The Shoot Down of the Russian IL-20: Who’s Responsible?

by Willy B

Shoigu on shootdown of il-20

All of the facts have yet to be known but the Russian Defense Ministry has little doubt: the Israelis created the conditions by which Syrian air defenses took down a Russian Il-20 electronic intelligence aircraft in the midst of an Israeli air strike on a Syrian Arab Army facility in Latakia between 10 PM and 11 PM local time Monday night.

Russian Defense Ministry spokesman Igor Konashenkov told reporters, this morning, that four Israeli F-16's used the Il-20 as cover to protect themselves from Syrian air defenses. "By using the Russian plane as a cover the Israeli air pilots made it vulnerable to Syrian air defense fire. As a result, the Ilyushin-20, its reflective surface being far greater than that of F-16, was downed by a missile launched with the S-200 system," Konashenkov said. The Israeli planes deliberately created a dangerous situation for surface ships and aircraft in that area, he stated. "The bombing raid was near the French frigate The Auvergne and in close proximity to the Ilyushin-20 plane of Russia's Aerospace Force that was about to land," Konashenkov said. The Russians had initially said that they had detected missiles fired from the Auvergne, but by daybreak had stopped saying that, and the French have denied involvement.

After Konashenkov's press briefing Russian Defense Minister Sergei Shoigu issued a very strong statement vowing a Russian response. "We have informed today our Israeli colleagues, and I have also informed personally the Israeli Defense Minister [Avigdor Lieberman], that such actions will not be left unanswered by us," Shoigu said. "Our reconnaissance airplane Il-20 with 15 crew members on board" which had been collecting intelligence on jihadi drone operations in Idlib, "was in the strike zone, strictly speaking between Israel’s aircraft – four F-16 planes – and Syrian territory," he said. "The Israeli side didn’t issue a notification or, to be more precise, they warned us a minute before conducting the strike," he said. "They told us they were about to attack facilities on the Syrian territory, and they did it." Putin later said during a joint press conference with the prime minister of Hungary that he signed off on Shoigu's statement. “No doubt we should seriously look into this,” he said.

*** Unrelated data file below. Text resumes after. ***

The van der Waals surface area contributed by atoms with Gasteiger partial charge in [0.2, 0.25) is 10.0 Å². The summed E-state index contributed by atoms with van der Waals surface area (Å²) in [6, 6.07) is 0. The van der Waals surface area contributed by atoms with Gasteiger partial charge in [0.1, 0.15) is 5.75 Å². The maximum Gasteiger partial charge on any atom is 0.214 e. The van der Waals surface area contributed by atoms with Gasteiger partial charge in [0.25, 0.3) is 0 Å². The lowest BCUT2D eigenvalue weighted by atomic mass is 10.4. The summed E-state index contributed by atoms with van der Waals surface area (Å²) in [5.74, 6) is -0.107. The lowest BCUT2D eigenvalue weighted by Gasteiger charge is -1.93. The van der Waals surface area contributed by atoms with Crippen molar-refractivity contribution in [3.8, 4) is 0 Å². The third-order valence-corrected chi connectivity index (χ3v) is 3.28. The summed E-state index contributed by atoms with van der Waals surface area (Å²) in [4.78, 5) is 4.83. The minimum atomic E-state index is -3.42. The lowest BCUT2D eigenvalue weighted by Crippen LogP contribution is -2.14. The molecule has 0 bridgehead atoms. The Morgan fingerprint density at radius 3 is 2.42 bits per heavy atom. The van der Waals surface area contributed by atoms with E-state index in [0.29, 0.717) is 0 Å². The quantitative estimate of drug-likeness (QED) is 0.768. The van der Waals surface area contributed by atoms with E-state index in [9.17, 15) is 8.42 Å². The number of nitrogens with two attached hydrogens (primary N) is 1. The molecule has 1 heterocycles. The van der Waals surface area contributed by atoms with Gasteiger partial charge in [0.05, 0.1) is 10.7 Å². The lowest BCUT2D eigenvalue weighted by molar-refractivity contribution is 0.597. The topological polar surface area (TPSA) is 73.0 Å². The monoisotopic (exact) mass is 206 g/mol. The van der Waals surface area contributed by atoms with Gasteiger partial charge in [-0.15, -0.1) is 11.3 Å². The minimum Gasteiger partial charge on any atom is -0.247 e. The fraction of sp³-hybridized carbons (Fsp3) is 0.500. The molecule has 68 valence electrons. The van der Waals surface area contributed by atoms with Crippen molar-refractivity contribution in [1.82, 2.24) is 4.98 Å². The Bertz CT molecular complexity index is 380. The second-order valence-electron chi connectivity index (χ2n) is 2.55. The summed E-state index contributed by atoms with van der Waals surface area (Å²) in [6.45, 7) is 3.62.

The IDF then took the unusual step of issuing a statement, at mid-day, admitting that they were responsible for the air strike and expressing sorrow for the loss of the 15 crew members aboard the Il-20. However, they blamed Damascus, Hezbollah and Iran for the shoot down, reports the Times of Israel. According to the IDF, the target of the Monday night strike was a Syrian military facility that manufactured "accurate and lethal weapons," which were "about to be transferred, on behalf of Iran, to Hezbollah in Lebanon." The military said its initial investigation found that "the Syrian anti-air batteries fired indiscriminately and, from what we understand, did not bother to ensure that no Russian planes were in the air." the Russians will know whether or not any of this is true by their own radar data and their close working relationship with the Syrian air defense units.

In any case, it doesn't appear that Vladimir Putin was convinced b y the Israeli explanation though he did make a point, during his press conference, of differentiating this incident from the shoot down of a Russian Su-24 bomber by Turkish F-16's in November of 2016. According to the Kremlin readout of a phone conversation that Putin had with Netanyahu the Israeli prime minister promised to provide detailed information on the activities of the Israeli Air Force over Syrian territory on that day, which will be delivered soon to Moscow by the Israeli Air Force commander. Putin, in turn, "noted that operations of this nature by the Israeli Air Force are in violation of Syria's sovereignty. In this particular case, Russian-Israeli agreements on preventing dangerous incidents had not been observed either, and that resulted in the Russian aircraft coming under Syrian air defence fire. The Russian President called on the Israeli side to prevent such incidents in the future."

Israeli commentary on this incident takes note that the deaths of Russian service members in the context of an Israeli attack on the Syrian military has jacked up tensions between Tel Aviv and Moscow. "Israel has warned that Iranian forces must leave Syria. At the same time Jerusalem has good relations with Russia and Moscow has indicated it respects Israel’s concerns about Iranian involvement in Syria," wrote Seth Frantzman at the conclusion of a conclusion in the Jerusalem Post. "This delicate balance now is at risk of changing after Latakia. The death of Russian servicemen cannot be ignored by Moscow and Russia shows that it doesn’t want to accept that this was a terrible mistake, but rather seeing the airstrikes as endangering Russian lives." Avi Issacharoff, writing in the Times of Israel, also notes that the Israeli strike occurred in an area that had more or less heretofore off limits to the Israeli military, primarily because of the large presence of the Russian military in the area. Russia's Hmeimim air base lies only 18 km to the south of Latakia city. Russia's Tartous naval base is further down the coast, about 65 km, but the Russian navy also uses the port of Latakia as a secondary base. Israeli air strikes in this area clearly increase the risk to Russian service members deployed to these locations and this is not tolerable to the Russians.

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